In “Justice”, Maria Ramos films the individual to reach what surrounds him. If the film appears distant to us at times, this distance reveals an illusion. The simple fact of observing those not used to being observed, particularly in certain contexts, already is a radical form of approximation. The documentary puts a camera where many Brazilians have never been – a criminal courtroom in Rio de Janeiro, following the daily routine of several characters. There are those that work there every day (public attorneys, judges, and prosecutors) and those that are merely passing through (the accused). The camera is used as an instrument that sees the social theater, the structures of power – that is to say, what is, in general, invisible to us.

The corridors of the Courts of Justice, the design and layout of the courtroom, the discourse, the codes, postures – all the little visual details and sounds become relevant. The camera is always positioned for a specific scene but is not moved brusquely, in an attempt to avoid unnecessary commotion. A sign of respect, of non-intervention and not wishing to exploit. There are no interviews or statements in the film, the camera registers what goes on in front of it.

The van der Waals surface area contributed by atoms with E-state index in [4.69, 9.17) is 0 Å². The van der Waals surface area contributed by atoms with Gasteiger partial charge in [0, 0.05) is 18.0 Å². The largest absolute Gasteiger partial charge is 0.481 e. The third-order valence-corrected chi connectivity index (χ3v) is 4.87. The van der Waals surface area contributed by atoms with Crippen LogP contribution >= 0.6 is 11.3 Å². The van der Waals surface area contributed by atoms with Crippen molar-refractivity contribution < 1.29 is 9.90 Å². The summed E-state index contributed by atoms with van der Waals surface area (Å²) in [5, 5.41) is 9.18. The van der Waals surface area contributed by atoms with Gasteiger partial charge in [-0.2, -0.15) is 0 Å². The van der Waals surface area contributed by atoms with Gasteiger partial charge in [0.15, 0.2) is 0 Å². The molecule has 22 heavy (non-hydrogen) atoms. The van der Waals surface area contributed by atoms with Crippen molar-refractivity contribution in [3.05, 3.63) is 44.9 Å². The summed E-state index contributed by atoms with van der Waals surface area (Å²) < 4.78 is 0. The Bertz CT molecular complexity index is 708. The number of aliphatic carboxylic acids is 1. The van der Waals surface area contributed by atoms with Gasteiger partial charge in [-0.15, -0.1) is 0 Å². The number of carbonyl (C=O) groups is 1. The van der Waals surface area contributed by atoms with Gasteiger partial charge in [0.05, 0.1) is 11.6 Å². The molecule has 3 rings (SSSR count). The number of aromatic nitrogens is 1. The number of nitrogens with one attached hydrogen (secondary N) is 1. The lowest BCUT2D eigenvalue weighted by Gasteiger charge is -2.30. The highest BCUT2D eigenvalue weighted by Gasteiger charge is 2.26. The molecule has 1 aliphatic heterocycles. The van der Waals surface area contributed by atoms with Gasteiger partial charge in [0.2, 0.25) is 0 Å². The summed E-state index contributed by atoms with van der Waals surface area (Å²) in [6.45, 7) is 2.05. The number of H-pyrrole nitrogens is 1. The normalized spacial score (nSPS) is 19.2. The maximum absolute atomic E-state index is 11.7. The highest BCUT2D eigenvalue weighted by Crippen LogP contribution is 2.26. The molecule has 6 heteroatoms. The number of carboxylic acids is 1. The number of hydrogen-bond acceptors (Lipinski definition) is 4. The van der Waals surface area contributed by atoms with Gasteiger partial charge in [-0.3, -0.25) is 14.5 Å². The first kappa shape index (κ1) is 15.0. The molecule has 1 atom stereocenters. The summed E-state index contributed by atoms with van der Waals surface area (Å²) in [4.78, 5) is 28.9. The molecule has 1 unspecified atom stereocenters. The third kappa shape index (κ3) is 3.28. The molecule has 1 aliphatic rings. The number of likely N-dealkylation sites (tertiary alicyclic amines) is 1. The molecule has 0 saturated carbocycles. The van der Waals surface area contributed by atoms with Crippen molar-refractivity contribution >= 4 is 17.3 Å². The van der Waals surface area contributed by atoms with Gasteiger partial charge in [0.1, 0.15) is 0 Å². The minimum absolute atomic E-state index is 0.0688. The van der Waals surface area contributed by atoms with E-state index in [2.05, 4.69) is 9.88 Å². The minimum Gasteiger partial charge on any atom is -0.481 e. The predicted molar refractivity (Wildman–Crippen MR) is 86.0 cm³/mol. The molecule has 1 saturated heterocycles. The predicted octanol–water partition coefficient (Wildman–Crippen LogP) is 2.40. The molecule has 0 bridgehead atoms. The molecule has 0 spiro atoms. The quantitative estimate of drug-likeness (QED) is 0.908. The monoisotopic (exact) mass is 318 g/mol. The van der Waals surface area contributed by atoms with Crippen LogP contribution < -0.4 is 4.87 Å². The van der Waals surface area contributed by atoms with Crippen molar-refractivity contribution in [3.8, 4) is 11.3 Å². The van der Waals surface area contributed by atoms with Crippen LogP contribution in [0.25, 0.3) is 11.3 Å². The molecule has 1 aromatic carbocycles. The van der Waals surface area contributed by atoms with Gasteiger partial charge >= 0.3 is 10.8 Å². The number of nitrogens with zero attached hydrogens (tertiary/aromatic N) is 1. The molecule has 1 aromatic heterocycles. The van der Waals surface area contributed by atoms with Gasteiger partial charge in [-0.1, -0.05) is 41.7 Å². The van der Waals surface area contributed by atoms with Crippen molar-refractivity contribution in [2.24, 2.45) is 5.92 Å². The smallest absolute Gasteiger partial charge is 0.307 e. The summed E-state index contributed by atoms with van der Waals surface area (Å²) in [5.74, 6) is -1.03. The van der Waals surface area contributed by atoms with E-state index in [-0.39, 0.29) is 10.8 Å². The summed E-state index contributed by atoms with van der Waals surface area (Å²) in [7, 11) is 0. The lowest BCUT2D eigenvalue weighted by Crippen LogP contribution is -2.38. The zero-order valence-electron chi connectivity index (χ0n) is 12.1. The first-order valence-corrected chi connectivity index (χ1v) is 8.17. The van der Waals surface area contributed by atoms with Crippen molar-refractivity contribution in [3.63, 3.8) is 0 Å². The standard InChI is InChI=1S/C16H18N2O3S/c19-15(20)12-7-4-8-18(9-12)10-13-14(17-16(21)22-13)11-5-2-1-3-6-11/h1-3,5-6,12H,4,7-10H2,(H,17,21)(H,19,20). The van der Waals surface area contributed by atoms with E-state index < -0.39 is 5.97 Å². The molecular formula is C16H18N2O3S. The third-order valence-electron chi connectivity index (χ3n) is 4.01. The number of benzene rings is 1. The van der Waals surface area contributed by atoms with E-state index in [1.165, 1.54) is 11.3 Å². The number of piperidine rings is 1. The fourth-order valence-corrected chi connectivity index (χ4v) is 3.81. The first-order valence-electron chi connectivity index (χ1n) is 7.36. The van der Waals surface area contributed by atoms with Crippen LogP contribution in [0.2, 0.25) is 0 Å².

Maria Ramos observes an extremely closed institutional universe and that has rarely been dealt with in brazilian cinema. Her film is all the more important due to the limitations imposed in terms of representation of legal systems. In general, our opinion is formed by American cinema, the “court drama films”. In this way, “Justice” is a reality shock.
The film shows the daily life in the Courts by observing hearings of relatively petty crimes: a man caught with a stolen car, another accused of complicity in theft, or young people caught carrying drugs and weapons.

The filmmaker follows a little closer a public attorney, a judge/professor in law and a defendant, whose situation is particularly complicated due to the fact that he is recidivistic. First, the camera catches the “legal theater”, and afterwards, the Detention Center and even some people in their home.
With her options clear, and unobscured by her choice for sobriety and simplicity, Maria Ramos makes it evident that, like documentary making, justice is a long way from being impartial. How and for whom the judicial system works for in Brazil is the fundamental question dealt with in this film, without providing any definite answers or making preconceived judgements.

Pedro Butcher
Revista Cinemais

Missioning editor NPS
Cees van Ede

Jan de Ruiter
Nick Koppen

a Selfmade Films,
Limite Produções
and NPS production
with support of the
Dutch Cultural Media Fund